(Cover Photo Originally by Zen Head Photography)
Sorry for the profanity, but that title was my genuine reaction when I got the email from Haley, our head Music Reporter, that FIDLAR said yes to an interview. FIDLAR, commonly referred to as the ultimate party punk band, are California legends in their own right. A modern Adolescents meets Blink 182 meets a lot of screaming, FIDLAR made their name with songs such as Cheap Beer and Wake Bake Skate, which are anthems of young adult disillusion and angst fueled by good ol’ sex, drugs, and rock and roll. I first heard FIDLAR when I was 15. I was in my friend Gin’s car when they played FIDLAR’s song “No Waves”. I could barely hear myself over Zac Carpers vocals and the band’s intense instrumentals that were on full blast in Gin’s car, but I ventured to try and ask “What IS this?!?!?”
Turns out, every other person in the car had already heard of FIDLAR, but my sheltered Catholic School mind was blown. I knew punk music had existed (I had been listening to classic punk like the Sex Pistols for some years at that point), I just never knew it still did. It had become uncool for folks to like my beloved Green Day, and I was far from my, My Chemical Romance days, I was in desperate need for a new era of punk without the embarrassing rep.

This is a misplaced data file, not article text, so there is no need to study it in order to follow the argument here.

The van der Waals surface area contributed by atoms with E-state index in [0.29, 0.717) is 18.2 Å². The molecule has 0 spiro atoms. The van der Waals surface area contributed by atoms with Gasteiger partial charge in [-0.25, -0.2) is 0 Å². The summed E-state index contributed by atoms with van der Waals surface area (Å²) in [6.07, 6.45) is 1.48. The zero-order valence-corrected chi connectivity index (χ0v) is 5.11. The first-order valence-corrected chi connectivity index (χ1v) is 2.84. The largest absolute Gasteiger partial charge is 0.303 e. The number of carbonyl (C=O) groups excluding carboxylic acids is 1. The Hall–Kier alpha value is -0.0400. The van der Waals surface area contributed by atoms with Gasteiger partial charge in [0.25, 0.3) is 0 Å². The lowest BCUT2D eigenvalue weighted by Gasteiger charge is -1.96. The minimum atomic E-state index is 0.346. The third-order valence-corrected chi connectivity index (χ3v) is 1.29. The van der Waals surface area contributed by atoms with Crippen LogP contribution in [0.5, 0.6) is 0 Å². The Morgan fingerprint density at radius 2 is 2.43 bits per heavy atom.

I became a FIDLAR loyalist immediately. I connected to the self destruction , the rage, and the passion that existed within their music. I remember hearing “Bad Habits” for the first time, and almost crying. It’s sarcastic, aggressive, and heartbreaking:
“And what’s the big f**king deal
If I don’t wanna feel?
But I got some reservations about rehabilitation
‘Cause I drink ’til I’m mad
And I love being sad
(Screaming) Oh my God, I’m becoming my dad!”
This is a long form way to say that FIDLAR was a big part of my high school experience. So this interview is literally the ramblings of a child trying to keep her cool. I was nervous, obviously. I mean, the stereotype, which tends to ring true more often than not, is that men who experience any iota of success in music become egotistical, standoffish, and wildly sexist. But Zac Carper is none of these things. After experiencing some technical difficulties trying to record our call, instead of becoming annoyed, Zac merely laughed it off and said, “Thanks for having me”. When I asked how he was that day, he said “Living the dream, Shelby!” Nothing forced, nothing faked, literally just genuine warmth and kindness. Who I spoke to was eager to answer questions about their influences, their fans, and the safety of people at their shows. Party on, Zac.
SHELBY JOY LEONE | I’ve got dubstep in my veins (I can’t surf) | KXSU Music Reporter
Click below to hear the full interview!